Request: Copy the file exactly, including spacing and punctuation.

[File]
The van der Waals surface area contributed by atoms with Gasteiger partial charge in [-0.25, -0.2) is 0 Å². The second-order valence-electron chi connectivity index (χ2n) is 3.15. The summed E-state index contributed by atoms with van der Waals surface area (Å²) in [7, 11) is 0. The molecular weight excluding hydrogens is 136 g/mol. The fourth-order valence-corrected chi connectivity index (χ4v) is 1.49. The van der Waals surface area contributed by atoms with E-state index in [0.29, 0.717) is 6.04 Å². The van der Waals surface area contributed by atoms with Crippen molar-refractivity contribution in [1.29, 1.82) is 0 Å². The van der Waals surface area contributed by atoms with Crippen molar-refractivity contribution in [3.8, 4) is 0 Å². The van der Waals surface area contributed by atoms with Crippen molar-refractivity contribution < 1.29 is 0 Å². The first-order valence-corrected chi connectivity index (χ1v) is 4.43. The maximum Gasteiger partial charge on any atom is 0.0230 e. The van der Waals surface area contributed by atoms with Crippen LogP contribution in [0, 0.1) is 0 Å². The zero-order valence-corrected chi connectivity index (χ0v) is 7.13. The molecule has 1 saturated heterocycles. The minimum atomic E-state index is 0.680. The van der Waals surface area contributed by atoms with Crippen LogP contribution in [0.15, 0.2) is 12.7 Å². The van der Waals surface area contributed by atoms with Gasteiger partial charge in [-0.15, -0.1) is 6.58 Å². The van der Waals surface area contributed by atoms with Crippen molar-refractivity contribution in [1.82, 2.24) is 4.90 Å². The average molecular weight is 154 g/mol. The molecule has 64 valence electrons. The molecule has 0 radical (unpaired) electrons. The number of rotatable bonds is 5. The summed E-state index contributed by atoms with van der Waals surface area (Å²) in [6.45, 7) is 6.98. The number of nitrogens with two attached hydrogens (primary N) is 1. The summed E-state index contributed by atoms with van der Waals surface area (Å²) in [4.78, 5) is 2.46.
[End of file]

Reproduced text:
The van der Waals surface area contributed by atoms with Gasteiger partial charge in [-0.25, -0.2) is 0 Å². The second-order valence-electron chi connectivity index (χ2n) is 3.15. The summed E-state index contributed by atoms with van der Waals surface area (Å²) in [7, 11) is 0. The molecular weight excluding hydrogens is 136 g/mol. The fourth-order valence-corrected chi connectivity index (χ4v) is 1.49. The van der Waals surface area contributed by atoms with E-state index in [0.29, 0.717) is 6.04 Å². The van der Waals surface area contributed by atoms with Crippen molar-refractivity contribution in [1.29, 1.82) is 0 Å². The van der Waals surface area contributed by atoms with Crippen molar-refractivity contribution in [3.8, 4) is 0 Å². The van der Waals surface area contributed by atoms with Crippen molar-refractivity contribution < 1.29 is 0 Å². The first-order valence-corrected chi connectivity index (χ1v) is 4.43. The maximum Gasteiger partial charge on any atom is 0.0230 e. The van der Waals surface area contributed by atoms with Crippen LogP contribution in [0, 0.1) is 0 Å². The zero-order valence-corrected chi connectivity index (χ0v) is 7.13. The molecule has 1 saturated heterocycles. The minimum atomic E-state index is 0.680. The van der Waals surface area contributed by atoms with Crippen LogP contribution in [0.15, 0.2) is 12.7 Å². The van der Waals surface area contributed by atoms with Gasteiger partial charge in [-0.15, -0.1) is 6.58 Å². The van der Waals surface area contributed by atoms with Crippen molar-refractivity contribution in [1.82, 2.24) is 4.90 Å². The average molecular weight is 154 g/mol. The molecule has 64 valence electrons. The molecule has 0 radical (unpaired) electrons. The number of rotatable bonds is 5. The summed E-state index contributed by atoms with van der Waals surface area (Å²) in [6.45, 7) is 6.98. The number of nitrogens with two attached hydrogens (primary N) is 1. The summed E-state index contributed by atoms with van der Waals surface area (Å²) in [4.78, 5) is 2.46.